From left to right: Andrew Scheer, Maxime Bernier, Elizabeth May, Justin Trudeau and Jagmeet Singh. Credit: THE CANADIAN PRESS/Adrian Wyld, THE CANADIAN PRESS/Sean Kilpatrick, Nick Lachance/Xtra; Francesca Roh/Xtra
Politics
6 min

Where do Canadian political parties rank on LGBTQ2 issues?

With the federal election coming in October, we explore parties’ commitments to queer and trans Canadians

The last Canadian federal election in 2015 saw renewed promises for LGBTQ2 issues — from commitments to pass trans-rights legislation to ending the blood ban. But this time around, there’s a brand new People’s Party of Canada all too willing to rail against diversity, while the Conservative Party is being led by Andrew Scheer and his anti-trans, anti-marriage equality, anti-abortion voting record. It’s bound to be an especially tumultuous election for queer and trans Canadians.

To keep voters informed about our political parties’ commitments — and transgressions — we’ve noted each party’s policies on LGBTQ2 issues. And because these policies and promises will be changing throughout the election campaign, we’ll keep this story updated. Be sure to revisit it as campaign season begins.

The Liberal Party

Coming into office in 2015 after 10 years of Conservative governance, the Liberal Party immediately got to work tackling LGBTQ2 issues. Over the past four years, Prime Minister Justin Trudeau’s party has taken a ton of action on those issues, which they’ll definitely be relying on to earn our votes come election day on Oct 21.

Here’s what the party has accomplished since 2015:

– After more than a decade of trans activism, and in large part due to historic and ongoing efforts of New Democrat Members of Parliament (MPs), the Liberal government successfully passed a trans-rights bill — Bill C-16 into law in 2017 — enshrining gender identity and gender expression as protected grounds in the Canadian Human Rights Act and the Criminal Code of Canada.

– On Nov 29, 2017, Trudeau issued an apology on behalf of the federal government to the thousands of public servants, members of the military and police and intelligence employees discriminated against, fired, criminally prosecuted and sometimes imprisoned for their sexual orientation from the 1950s to the 1990s.

– The party appointed Randy Boissonnault, the openly gay MP for Edmonton Centre, as Special Advisor on LGBTQ2 Issues. Trudeau’s government also created the LGBTQ2 Secretariat within the Privy Council to help inform the government on issues and potential solutions of importance to our communities.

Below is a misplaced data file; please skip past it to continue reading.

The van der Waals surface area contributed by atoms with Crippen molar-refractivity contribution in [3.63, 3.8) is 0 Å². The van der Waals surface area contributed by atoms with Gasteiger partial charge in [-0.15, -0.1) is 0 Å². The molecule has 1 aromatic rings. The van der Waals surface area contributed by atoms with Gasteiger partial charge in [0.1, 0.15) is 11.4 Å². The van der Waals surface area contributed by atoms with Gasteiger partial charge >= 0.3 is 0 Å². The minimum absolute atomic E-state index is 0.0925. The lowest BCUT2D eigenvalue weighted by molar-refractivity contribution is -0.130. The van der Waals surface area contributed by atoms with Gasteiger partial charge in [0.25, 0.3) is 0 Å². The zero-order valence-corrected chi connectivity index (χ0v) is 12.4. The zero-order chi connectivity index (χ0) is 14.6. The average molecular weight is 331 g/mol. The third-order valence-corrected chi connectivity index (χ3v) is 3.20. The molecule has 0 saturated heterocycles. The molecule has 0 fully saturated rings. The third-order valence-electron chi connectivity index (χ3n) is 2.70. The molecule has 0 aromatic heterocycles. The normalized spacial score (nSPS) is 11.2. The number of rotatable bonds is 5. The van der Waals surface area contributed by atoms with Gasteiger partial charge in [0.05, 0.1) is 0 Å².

– In 2017, the Canadian government became co-chair of the Equal Rights Coalition, the first-ever international, intergovernmental coalition committed to protecting the rights of LGBTQ2 communities around the world.

– This February, the federal government made a commitment to advance human rights and socio-economic outcomes for LGBTQ2 people in developing countries, with $30 million in funding over the next five years, followed by $10 million a year after that.

In their 2019 budget, the Liberals committed $20 million to LGBTQ2 service organizations to support capacity building and community-level work.

For some, their actions have rung hollow. While many applauded the 2017 apology to LGBTQ2 Canadians, others, like Michael Motala, one of the authors of the Egale report The Just Society Report: Gross Indecency, which was commissioned by the Department of Justice, said, “It feels like the government is just using these issues as a bit of a PR stunt and they’re really not tackling things substantively.”

And despite some significant victories, the Liberals haven’t made good on all of their promises to LGBTQ2 communities. The party campaigned in 2015 on a commitment to end the blood ban — which prevents men who have sex with men and trans people from donating blood unless they’ve remained abstinent for a period of time — but have failed to do so thus far. In 2016, the Liberals reduced that time period from five years to one, but the ban still exists despite outcry from LGBTQ2 communities and experts who say it unnecessarily targets queer and trans folks.

The New Democratic Party

While the New Democrats have never been the federal party in power, they’ve had a strong influence on LGBTQ2 issues. They were the first party to formally announce its support for the gay movement in 1976 and were home to Canada’s first openly gay MP Svend Robinson, who came out in 1988.

When the House of Commons voted on marriage equality in 2005, the NDP was the only party that required its MPs to vote in favour. And while Bill C-16 passed under a Liberal government, the NDP championed four separate legislative efforts since 2005 to enact federal trans-rights protections, re-introducing new legislation to keep the issue up for discussion, and building support across political parties.

The NDP hasn’t yet announced its 2019 election platform or any specific commitments on LGBTQ2 issues. But during his run for leadership two years ago, Jagmeet Singh made three key commitments:

– A total review of government policies and practices to ensure full compliance with trans-rights Bill C-16.